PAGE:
“When you’re selling drills, you’re selling the promise of holes,” he posits. “We don’t sell furniture. What we sell is the promise of a beautiful, comfortable home. Smart home is a zeitgeist, and from ‘The Flintstones’ to ‘The Jetsons,’ that hasn’t changed. We just have nicer stuff now. It’s about feathering the nest and having a warm and comfy haven to come home to, and all of the smart home tools make it more comfortable and more secure. What our industry needs, and what designers need to do now, is to reimagine their concept of home.”
At The Forefront of Smart Home
Still not quite sure yet what any of this means for interior designers, retailers and manufacturers in the home furnishings business today?
At the Philips space at CES, viewers stopped to take a good, long look into the company’s Smart Mirror concept for the bathroom, designed to connect to a portfolio of Philips devices. The mirror automatically pairs with one of your devices when you set up it and uses location, motion and pressure sensors to provide feedback on a variety of activities via an integrated app. This takes multi-tasking to an entirely new level, enabling the viewer to keep tabs on everything from how much pressure you’re using while brushing to spikes in blood pressure. While brushing, shaving or applying eyelashes (there’s a built-in make-up selector to help test different looks), the mirror is of course broadcasting your favorite music and news stations, should you so desire.
FOCUSED ON WELL-BEING
Kohler, a global leader in kitchen and bath products, took home a CES 2019 Best of Innovation Award for its Sensate touchless kitchen faucet in the smart home category. It allows users to turn the water on or off and dispense measured amounts of water through simple voice commands or motion-based interactions. Beyond the sanitary benefits from keeping dirty hands off the faucet during food prep (think raw chicken breasts), there is also conservation to consider. A sensor on the faucet valve monitors water usage, displayed on the Kohler Konnect app and will alert the homeowner if unusual usage is detected.
Attendees in the Kohler space also ooh-and-aahed over an intelligent, Alexa-compatible toilet (just let that sit a minute), and the Veil Lighted Bathroom Collection featuring a freestanding bath, lighted mirror and vanity, which work together as a system. The modern design aesthetic is combined with automated, synchronized lighting options that work off circadian rhythms to more naturally enhance well-being.
Moen meanwhile partnered with Flo Technologies to introduce Flo by Moen, a water monitoring and leak detection system that gets installed on the main water supply of a home and can detect a leak anywhere within as small as a single drop of water per minute. That’s behind the walls, in the foundation, the toilet, sink, whatever. Companies like South Korea-based Coway focused on indoor air quality. Along with a number of sleek product intros, their app allows one to check real-time air quality indoors as well as out.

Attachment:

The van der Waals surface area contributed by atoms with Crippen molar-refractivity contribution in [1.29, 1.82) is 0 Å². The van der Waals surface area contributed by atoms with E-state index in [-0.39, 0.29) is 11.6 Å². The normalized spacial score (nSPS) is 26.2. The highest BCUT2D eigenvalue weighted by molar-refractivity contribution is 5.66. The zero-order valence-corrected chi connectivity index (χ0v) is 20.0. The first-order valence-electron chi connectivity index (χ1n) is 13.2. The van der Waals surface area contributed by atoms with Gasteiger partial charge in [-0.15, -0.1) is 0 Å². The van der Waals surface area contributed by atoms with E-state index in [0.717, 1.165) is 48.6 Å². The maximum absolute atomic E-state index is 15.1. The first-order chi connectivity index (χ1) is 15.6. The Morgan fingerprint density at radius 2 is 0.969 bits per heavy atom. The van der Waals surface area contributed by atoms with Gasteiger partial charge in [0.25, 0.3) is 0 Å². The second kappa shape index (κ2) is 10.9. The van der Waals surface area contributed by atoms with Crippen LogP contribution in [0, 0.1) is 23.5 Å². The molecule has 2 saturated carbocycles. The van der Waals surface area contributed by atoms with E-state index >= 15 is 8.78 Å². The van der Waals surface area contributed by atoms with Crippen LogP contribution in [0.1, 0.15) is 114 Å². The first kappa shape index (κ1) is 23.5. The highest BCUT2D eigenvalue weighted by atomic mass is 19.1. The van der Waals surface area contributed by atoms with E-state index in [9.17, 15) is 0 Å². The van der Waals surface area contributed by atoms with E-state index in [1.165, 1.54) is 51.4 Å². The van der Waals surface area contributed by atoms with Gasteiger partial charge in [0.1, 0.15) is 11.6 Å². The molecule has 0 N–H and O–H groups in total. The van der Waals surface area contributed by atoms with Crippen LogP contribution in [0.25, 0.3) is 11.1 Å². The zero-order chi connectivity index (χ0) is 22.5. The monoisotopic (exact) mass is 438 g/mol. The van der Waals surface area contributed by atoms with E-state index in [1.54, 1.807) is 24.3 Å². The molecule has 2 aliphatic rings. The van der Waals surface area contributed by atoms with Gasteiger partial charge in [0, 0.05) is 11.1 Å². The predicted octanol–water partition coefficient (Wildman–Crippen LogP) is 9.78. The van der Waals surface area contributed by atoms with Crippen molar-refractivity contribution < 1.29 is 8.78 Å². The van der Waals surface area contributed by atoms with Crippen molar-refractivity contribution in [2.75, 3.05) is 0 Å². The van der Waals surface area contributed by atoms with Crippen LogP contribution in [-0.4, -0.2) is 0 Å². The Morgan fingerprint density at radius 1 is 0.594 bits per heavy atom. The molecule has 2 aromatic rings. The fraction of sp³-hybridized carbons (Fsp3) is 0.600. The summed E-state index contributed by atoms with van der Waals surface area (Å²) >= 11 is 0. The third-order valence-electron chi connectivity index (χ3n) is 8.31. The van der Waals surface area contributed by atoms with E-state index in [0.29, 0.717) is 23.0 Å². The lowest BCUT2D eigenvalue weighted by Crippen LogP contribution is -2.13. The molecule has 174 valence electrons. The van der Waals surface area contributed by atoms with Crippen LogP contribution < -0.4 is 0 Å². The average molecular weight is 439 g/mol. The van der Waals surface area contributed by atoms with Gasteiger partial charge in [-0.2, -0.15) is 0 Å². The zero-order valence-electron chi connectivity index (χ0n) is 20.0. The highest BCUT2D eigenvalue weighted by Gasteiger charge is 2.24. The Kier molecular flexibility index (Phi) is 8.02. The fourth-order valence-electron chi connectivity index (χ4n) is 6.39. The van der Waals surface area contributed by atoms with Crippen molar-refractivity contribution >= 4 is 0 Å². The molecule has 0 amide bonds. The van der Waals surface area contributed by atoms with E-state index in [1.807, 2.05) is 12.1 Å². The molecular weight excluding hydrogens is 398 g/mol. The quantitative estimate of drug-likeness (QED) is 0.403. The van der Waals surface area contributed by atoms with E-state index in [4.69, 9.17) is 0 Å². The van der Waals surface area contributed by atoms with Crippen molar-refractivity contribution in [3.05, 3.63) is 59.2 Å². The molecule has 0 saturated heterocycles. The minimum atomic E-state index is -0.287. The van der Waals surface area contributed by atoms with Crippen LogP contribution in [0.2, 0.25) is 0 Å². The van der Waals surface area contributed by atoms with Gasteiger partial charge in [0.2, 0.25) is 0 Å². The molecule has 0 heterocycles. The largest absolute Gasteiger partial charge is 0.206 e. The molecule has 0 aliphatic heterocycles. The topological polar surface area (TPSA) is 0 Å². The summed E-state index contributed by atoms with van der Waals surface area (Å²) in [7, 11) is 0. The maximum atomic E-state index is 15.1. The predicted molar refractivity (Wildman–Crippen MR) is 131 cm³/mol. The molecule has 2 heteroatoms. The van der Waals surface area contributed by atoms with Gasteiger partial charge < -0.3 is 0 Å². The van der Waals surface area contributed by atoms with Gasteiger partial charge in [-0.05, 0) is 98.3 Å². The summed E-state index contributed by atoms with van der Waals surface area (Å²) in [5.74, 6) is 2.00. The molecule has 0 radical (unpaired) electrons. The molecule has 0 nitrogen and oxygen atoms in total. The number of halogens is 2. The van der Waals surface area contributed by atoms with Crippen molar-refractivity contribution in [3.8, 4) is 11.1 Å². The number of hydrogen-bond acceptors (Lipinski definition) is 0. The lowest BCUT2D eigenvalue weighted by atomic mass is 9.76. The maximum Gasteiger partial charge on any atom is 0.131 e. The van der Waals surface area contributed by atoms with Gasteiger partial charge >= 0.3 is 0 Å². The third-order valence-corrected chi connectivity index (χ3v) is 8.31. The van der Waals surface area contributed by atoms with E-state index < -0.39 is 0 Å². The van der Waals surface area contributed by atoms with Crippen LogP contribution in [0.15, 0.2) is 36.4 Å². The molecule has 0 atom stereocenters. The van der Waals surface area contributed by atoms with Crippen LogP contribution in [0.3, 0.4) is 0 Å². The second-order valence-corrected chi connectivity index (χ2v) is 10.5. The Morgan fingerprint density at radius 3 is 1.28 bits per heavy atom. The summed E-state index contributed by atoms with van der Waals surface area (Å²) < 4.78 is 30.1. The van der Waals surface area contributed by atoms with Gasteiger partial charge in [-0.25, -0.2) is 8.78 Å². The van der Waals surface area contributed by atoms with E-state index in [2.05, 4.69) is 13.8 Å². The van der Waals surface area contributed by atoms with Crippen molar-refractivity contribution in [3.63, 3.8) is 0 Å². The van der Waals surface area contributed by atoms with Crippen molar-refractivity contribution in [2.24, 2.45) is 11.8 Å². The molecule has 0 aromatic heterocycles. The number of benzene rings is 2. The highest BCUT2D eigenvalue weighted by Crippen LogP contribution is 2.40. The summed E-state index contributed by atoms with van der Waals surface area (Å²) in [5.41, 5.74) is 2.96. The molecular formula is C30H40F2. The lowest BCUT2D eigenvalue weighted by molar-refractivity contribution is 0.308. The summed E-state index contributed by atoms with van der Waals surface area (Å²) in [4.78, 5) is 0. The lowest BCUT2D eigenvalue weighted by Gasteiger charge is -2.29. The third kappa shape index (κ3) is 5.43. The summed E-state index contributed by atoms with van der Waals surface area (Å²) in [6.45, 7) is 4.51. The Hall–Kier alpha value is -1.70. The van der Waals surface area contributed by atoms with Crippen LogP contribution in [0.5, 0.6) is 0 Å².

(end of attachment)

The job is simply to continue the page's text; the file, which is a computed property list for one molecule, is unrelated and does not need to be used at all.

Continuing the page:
A SMART NIGHT’S SLEEP
This is where the smart-home revolution begins to intersect with concepts of personal health and wellness. Just ask bedding companies like Sleep Number and Ergomotion, both of which stood out among the plethora of sleep-related technologies designed to improve your life by improving your sleep. At Sleep Number, the 360 smart bed experience enabled visitors to see, hear and feel their bed intuitively sensing and automatically adjusting under the largest horizontal LED screen at the show, while Ergomotion tested its EI or Ergomotion Intelligence.
“At this point, we’re launching one product, a Wi-Fi device that attaches to the base of your Ergomotion adjustable bed, but it’s not just about telling Alexa to raise the head of the bed,” explained Lisa Kelly, who heads up marketing. “From a long-term perspective, our vision is to become the preeminent health and wellness sleep technology company, one that moves beyond countering snoring and acid reflux, to actually start saving peoples’ lives. To be able to say, you need to pay attention to the fact that your heart is not beating correctly at night, or it’s time to take your medicine. As consumers, we want our drapes to just move and our coffee to turn on in the morning, and certainly that’s part of smart home, but our focus is much more visceral and transformative.”
Downstairs at Eureka Park, the section at CES devoted to start-ups, attendees could experience the motion of the patent-pending Rocking Bed or a Smart Sofa prototype from French company Miliboo, an Innovation Award-winning product that is not actually in production just yet.